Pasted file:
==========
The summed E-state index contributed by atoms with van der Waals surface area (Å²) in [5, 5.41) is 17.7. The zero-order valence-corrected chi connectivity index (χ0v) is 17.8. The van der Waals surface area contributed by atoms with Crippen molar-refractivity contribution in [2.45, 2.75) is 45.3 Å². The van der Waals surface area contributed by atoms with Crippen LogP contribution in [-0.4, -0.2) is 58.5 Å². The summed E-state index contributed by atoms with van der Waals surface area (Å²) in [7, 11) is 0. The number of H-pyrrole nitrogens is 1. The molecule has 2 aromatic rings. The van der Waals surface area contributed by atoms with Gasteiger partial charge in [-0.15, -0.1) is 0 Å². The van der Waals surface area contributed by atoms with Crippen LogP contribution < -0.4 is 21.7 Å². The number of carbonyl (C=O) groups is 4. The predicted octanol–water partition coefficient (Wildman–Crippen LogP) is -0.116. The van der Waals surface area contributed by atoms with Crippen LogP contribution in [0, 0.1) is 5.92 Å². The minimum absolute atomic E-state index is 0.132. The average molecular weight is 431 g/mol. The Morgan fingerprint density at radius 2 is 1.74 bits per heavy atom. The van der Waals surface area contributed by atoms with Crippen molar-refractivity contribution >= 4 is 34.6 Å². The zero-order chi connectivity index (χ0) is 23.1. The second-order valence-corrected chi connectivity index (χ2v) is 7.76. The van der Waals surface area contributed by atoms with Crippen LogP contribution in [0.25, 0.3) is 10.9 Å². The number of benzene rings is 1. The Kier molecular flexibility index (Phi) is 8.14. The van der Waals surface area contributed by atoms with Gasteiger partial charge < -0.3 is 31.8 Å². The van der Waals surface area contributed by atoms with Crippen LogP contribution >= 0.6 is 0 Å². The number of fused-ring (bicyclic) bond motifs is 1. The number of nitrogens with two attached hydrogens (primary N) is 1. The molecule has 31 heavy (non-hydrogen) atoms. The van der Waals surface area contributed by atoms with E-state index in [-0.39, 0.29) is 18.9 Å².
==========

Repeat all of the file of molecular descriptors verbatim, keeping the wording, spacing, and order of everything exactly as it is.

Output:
The summed E-state index contributed by atoms with van der Waals surface area (Å²) in [5, 5.41) is 17.7. The zero-order valence-corrected chi connectivity index (χ0v) is 17.8. The van der Waals surface area contributed by atoms with Crippen molar-refractivity contribution in [2.45, 2.75) is 45.3 Å². The van der Waals surface area contributed by atoms with Crippen LogP contribution in [-0.4, -0.2) is 58.5 Å². The summed E-state index contributed by atoms with van der Waals surface area (Å²) in [7, 11) is 0. The number of H-pyrrole nitrogens is 1. The molecule has 2 aromatic rings. The van der Waals surface area contributed by atoms with Gasteiger partial charge in [-0.15, -0.1) is 0 Å². The van der Waals surface area contributed by atoms with Crippen LogP contribution < -0.4 is 21.7 Å². The number of carbonyl (C=O) groups is 4. The predicted octanol–water partition coefficient (Wildman–Crippen LogP) is -0.116. The van der Waals surface area contributed by atoms with Crippen LogP contribution in [0, 0.1) is 5.92 Å². The minimum absolute atomic E-state index is 0.132. The average molecular weight is 431 g/mol. The Morgan fingerprint density at radius 2 is 1.74 bits per heavy atom. The van der Waals surface area contributed by atoms with Crippen molar-refractivity contribution >= 4 is 34.6 Å². The zero-order chi connectivity index (χ0) is 23.1. The second-order valence-corrected chi connectivity index (χ2v) is 7.76. The van der Waals surface area contributed by atoms with Crippen LogP contribution in [0.25, 0.3) is 10.9 Å². The number of benzene rings is 1. The Kier molecular flexibility index (Phi) is 8.14. The van der Waals surface area contributed by atoms with Gasteiger partial charge < -0.3 is 31.8 Å². The van der Waals surface area contributed by atoms with Crippen LogP contribution >= 0.6 is 0 Å². The number of fused-ring (bicyclic) bond motifs is 1. The number of nitrogens with two attached hydrogens (primary N) is 1. The molecule has 31 heavy (non-hydrogen) atoms. The van der Waals surface area contributed by atoms with E-state index in [-0.39, 0.29) is 18.9 Å².